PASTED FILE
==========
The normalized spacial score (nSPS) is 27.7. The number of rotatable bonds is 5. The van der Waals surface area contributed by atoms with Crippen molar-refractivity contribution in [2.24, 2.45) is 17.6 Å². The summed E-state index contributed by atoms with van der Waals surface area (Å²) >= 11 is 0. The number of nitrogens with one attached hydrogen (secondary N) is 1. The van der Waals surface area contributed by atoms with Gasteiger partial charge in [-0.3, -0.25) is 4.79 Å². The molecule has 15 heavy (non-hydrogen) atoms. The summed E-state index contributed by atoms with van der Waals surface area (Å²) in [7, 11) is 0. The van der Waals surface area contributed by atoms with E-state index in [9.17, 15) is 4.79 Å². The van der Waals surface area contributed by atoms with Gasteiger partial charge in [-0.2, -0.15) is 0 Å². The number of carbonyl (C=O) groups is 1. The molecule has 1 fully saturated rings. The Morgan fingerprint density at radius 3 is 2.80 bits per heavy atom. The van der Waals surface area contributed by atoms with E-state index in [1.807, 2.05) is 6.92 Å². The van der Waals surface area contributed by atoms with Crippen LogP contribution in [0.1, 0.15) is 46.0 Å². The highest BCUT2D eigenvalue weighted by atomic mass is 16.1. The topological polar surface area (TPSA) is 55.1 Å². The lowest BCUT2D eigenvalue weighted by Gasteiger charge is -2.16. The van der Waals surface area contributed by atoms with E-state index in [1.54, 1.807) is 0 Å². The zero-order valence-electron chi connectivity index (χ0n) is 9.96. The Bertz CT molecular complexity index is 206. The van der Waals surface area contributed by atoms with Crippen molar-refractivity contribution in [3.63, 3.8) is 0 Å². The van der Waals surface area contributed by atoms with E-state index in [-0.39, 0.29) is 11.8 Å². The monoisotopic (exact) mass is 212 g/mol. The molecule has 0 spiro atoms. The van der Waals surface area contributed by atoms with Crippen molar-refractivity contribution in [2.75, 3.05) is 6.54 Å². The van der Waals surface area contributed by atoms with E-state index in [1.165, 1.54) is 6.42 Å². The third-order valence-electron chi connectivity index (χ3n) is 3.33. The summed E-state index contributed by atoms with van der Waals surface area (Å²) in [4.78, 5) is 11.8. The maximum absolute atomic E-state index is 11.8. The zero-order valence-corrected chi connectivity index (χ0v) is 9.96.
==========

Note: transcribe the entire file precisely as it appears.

The normalized spacial score (nSPS) is 27.7. The number of rotatable bonds is 5. The van der Waals surface area contributed by atoms with Crippen molar-refractivity contribution in [2.24, 2.45) is 17.6 Å². The summed E-state index contributed by atoms with van der Waals surface area (Å²) >= 11 is 0. The number of nitrogens with one attached hydrogen (secondary N) is 1. The van der Waals surface area contributed by atoms with Gasteiger partial charge in [-0.3, -0.25) is 4.79 Å². The molecule has 15 heavy (non-hydrogen) atoms. The summed E-state index contributed by atoms with van der Waals surface area (Å²) in [7, 11) is 0. The van der Waals surface area contributed by atoms with E-state index in [9.17, 15) is 4.79 Å². The van der Waals surface area contributed by atoms with Gasteiger partial charge in [-0.2, -0.15) is 0 Å². The number of carbonyl (C=O) groups is 1. The molecule has 1 fully saturated rings. The Morgan fingerprint density at radius 3 is 2.80 bits per heavy atom. The van der Waals surface area contributed by atoms with E-state index in [1.807, 2.05) is 6.92 Å². The van der Waals surface area contributed by atoms with Crippen LogP contribution in [0.1, 0.15) is 46.0 Å². The highest BCUT2D eigenvalue weighted by atomic mass is 16.1. The topological polar surface area (TPSA) is 55.1 Å². The lowest BCUT2D eigenvalue weighted by Gasteiger charge is -2.16. The van der Waals surface area contributed by atoms with E-state index in [1.54, 1.807) is 0 Å². The zero-order valence-electron chi connectivity index (χ0n) is 9.96. The Bertz CT molecular complexity index is 206. The van der Waals surface area contributed by atoms with Crippen molar-refractivity contribution in [3.63, 3.8) is 0 Å². The van der Waals surface area contributed by atoms with E-state index in [-0.39, 0.29) is 11.8 Å². The monoisotopic (exact) mass is 212 g/mol. The molecule has 0 spiro atoms. The van der Waals surface area contributed by atoms with Crippen molar-refractivity contribution in [2.75, 3.05) is 6.54 Å². The van der Waals surface area contributed by atoms with E-state index in [1.165, 1.54) is 6.42 Å². The third-order valence-electron chi connectivity index (χ3n) is 3.33. The summed E-state index contributed by atoms with van der Waals surface area (Å²) in [4.78, 5) is 11.8. The maximum absolute atomic E-state index is 11.8. The zero-order valence-corrected chi connectivity index (χ0v) is 9.96.